Illinois Girl Saves Her Mom — And Herself
Nine-year-old Aleksandra Sheridan is nearly seven years away from getting her driver’s license.
But she knew exactly what to when her mom had a health emergency behind the wheel.
And because of that, she saved both of their lives.
According to media reports, it all happened on a cold January day, as she and her mom were on the way home from a basketball game.
Her mom started driving funny – funny as in strangely, not humorously.
“She went through a stop light,” Alex told Chicago TV station WMAQ. “And then at another point, she was going over 70 miles per hour.”
That was way over the speed limit.
Then, they passed right by their home in New Lenox, Illinois.
“I don’t even remember passing our house,” said Alex’s mom, Jennifer Sheridan, in an interview with Chicago TV station WLS.
Then, things got even scarier.
“I guess I went off the road and down through a little ditch,” Alex’s mom told WMAQ reporter Sharon Wright. “We were heading kind of towards trees and a sign and a utility pole.”
That’s when Alex sprung into action.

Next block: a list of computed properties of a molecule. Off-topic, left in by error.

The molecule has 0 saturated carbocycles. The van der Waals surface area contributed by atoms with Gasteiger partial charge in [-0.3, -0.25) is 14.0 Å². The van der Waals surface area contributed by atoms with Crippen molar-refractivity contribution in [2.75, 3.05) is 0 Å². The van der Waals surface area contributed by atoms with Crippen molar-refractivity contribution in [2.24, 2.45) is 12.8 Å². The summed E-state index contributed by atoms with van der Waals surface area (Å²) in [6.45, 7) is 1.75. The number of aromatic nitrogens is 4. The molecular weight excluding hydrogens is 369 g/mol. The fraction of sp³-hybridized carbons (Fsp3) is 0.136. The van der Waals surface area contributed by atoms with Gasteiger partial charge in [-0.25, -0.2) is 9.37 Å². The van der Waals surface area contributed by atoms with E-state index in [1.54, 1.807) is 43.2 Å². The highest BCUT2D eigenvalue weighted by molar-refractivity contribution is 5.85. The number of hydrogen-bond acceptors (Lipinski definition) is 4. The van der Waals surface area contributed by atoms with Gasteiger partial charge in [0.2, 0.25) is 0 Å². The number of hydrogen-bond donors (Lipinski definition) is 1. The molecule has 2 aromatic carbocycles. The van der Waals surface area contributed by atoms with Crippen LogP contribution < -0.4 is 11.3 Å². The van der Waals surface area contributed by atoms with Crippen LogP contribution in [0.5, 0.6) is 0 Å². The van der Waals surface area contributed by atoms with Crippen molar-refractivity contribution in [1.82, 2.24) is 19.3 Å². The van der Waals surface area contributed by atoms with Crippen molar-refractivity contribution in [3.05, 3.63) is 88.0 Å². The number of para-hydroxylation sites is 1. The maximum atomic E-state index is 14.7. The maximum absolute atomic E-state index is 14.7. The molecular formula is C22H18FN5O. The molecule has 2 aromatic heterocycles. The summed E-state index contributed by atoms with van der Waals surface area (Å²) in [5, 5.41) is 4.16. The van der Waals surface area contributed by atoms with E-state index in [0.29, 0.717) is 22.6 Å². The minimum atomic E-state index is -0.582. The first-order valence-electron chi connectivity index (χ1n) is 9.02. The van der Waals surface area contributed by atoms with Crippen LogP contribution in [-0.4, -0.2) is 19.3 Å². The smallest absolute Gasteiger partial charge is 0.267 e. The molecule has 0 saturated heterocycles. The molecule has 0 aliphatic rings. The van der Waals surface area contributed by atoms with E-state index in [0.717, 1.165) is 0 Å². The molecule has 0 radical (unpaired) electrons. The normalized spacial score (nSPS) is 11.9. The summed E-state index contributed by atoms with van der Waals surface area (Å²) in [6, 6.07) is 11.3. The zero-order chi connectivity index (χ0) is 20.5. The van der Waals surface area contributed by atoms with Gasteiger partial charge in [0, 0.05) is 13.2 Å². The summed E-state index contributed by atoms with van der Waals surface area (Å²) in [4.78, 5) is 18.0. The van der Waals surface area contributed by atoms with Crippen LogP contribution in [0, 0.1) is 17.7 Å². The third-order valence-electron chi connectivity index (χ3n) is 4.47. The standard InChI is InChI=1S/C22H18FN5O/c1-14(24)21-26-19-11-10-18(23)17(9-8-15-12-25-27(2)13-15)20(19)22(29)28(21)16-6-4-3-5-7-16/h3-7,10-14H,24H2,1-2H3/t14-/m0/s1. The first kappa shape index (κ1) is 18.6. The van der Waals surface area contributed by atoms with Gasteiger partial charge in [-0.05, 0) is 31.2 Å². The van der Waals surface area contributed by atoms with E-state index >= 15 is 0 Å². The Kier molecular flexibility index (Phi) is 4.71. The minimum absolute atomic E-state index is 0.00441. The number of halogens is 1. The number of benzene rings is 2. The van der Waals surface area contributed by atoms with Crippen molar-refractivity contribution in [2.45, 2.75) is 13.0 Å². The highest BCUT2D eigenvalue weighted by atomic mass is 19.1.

“I turned the key off,” she told Chicago TV station WBBM.
In other words, she grabbed the key that was in the car’s ignition – the key you use to start the car – and turned it to the “off” position, so the car would come to a complete stop.
The car stopped short of hitting the trees, the sign and the utility pole.
Then, Alex called her dad.
“I just started crying and screaming,” she told WMAQ.
But she didn’t let her emotions get the best of her.
When her dad asked where they were, she had the presence of mind to take a picture of a nearby sign with her phone.
Then she sent him the picture.
Thanks to Alex’s quick thinking, her dad and the police figured out that she was in Frankfort, Illinois – about 35 minutes away from their home, according to WLS.
“The next thing I knew, I woke up in an ambulance,” Alex’s mom told WLS reporter Diane Pathieu.
Alex’s mom has diabetes.
And it turns out her blood sugar was dangerously low – so low that she was reportedly drifting in and out of consciousness while driving.
Thanks to Alex, she got the help she needed at a nearby hospital – including an insulin pump, which she now wears to help keep her blood sugar at the right level.
(Most people make their own insulin inside their bodies. But when someone has diabetes, either their bodies don’t make insulin or they don’t process insulin properly. So they have to give themselves insulin on a regular schedule, to keep their blood sugar from getting too high or too low.)
And thanks to Alex, they’re both alive today.
“She’s just an amazing kid,” Alex’s mom told WMAQ.
“I’m just happy that everybody’s okay,” Alex said. “And nobody got killed.”